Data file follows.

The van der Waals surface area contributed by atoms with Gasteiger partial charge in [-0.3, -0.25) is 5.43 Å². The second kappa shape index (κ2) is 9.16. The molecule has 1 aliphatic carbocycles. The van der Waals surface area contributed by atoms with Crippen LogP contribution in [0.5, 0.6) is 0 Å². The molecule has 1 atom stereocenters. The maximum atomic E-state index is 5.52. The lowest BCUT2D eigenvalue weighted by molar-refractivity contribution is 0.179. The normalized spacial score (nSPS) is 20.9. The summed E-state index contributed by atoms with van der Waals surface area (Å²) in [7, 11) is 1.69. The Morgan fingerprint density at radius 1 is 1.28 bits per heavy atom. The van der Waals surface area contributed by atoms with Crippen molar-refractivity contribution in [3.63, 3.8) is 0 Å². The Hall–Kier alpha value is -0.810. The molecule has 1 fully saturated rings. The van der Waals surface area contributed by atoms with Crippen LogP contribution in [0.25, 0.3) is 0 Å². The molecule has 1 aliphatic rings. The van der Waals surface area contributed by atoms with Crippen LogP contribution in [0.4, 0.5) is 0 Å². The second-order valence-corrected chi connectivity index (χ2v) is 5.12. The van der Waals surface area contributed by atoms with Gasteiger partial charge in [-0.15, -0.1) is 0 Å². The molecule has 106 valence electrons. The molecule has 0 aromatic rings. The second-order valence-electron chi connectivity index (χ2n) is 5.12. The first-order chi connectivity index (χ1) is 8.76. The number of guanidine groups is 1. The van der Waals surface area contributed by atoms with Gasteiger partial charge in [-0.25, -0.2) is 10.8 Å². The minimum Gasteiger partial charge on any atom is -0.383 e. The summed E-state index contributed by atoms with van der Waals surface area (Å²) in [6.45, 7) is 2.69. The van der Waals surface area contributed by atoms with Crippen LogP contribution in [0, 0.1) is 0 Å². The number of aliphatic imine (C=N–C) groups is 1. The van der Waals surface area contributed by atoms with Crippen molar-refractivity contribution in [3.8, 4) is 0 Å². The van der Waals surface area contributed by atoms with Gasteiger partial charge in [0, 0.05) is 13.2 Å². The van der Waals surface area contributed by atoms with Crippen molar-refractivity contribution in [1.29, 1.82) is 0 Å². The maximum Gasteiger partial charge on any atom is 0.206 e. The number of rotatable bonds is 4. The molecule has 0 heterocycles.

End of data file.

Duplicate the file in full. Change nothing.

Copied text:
The van der Waals surface area contributed by atoms with Gasteiger partial charge in [-0.3, -0.25) is 5.43 Å². The second kappa shape index (κ2) is 9.16. The molecule has 1 aliphatic carbocycles. The van der Waals surface area contributed by atoms with Crippen LogP contribution in [0.5, 0.6) is 0 Å². The molecule has 1 atom stereocenters. The maximum atomic E-state index is 5.52. The lowest BCUT2D eigenvalue weighted by molar-refractivity contribution is 0.179. The normalized spacial score (nSPS) is 20.9. The summed E-state index contributed by atoms with van der Waals surface area (Å²) in [7, 11) is 1.69. The Morgan fingerprint density at radius 1 is 1.28 bits per heavy atom. The van der Waals surface area contributed by atoms with Crippen molar-refractivity contribution in [3.63, 3.8) is 0 Å². The Hall–Kier alpha value is -0.810. The molecule has 1 fully saturated rings. The van der Waals surface area contributed by atoms with Crippen LogP contribution in [0.25, 0.3) is 0 Å². The molecule has 1 aliphatic rings. The van der Waals surface area contributed by atoms with Crippen LogP contribution in [0.4, 0.5) is 0 Å². The second-order valence-corrected chi connectivity index (χ2v) is 5.12. The van der Waals surface area contributed by atoms with Gasteiger partial charge in [-0.15, -0.1) is 0 Å². The molecule has 106 valence electrons. The molecule has 0 aromatic rings. The second-order valence-electron chi connectivity index (χ2n) is 5.12. The first-order chi connectivity index (χ1) is 8.76. The number of guanidine groups is 1. The van der Waals surface area contributed by atoms with Gasteiger partial charge in [-0.25, -0.2) is 10.8 Å². The minimum Gasteiger partial charge on any atom is -0.383 e. The summed E-state index contributed by atoms with van der Waals surface area (Å²) in [6.45, 7) is 2.69. The van der Waals surface area contributed by atoms with Crippen LogP contribution in [0, 0.1) is 0 Å². The number of aliphatic imine (C=N–C) groups is 1. The van der Waals surface area contributed by atoms with Crippen molar-refractivity contribution in [3.8, 4) is 0 Å². The van der Waals surface area contributed by atoms with Gasteiger partial charge in [0, 0.05) is 13.2 Å². The van der Waals surface area contributed by atoms with Crippen molar-refractivity contribution in [1.29, 1.82) is 0 Å². The maximum Gasteiger partial charge on any atom is 0.206 e. The number of rotatable bonds is 4. The molecule has 0 heterocycles.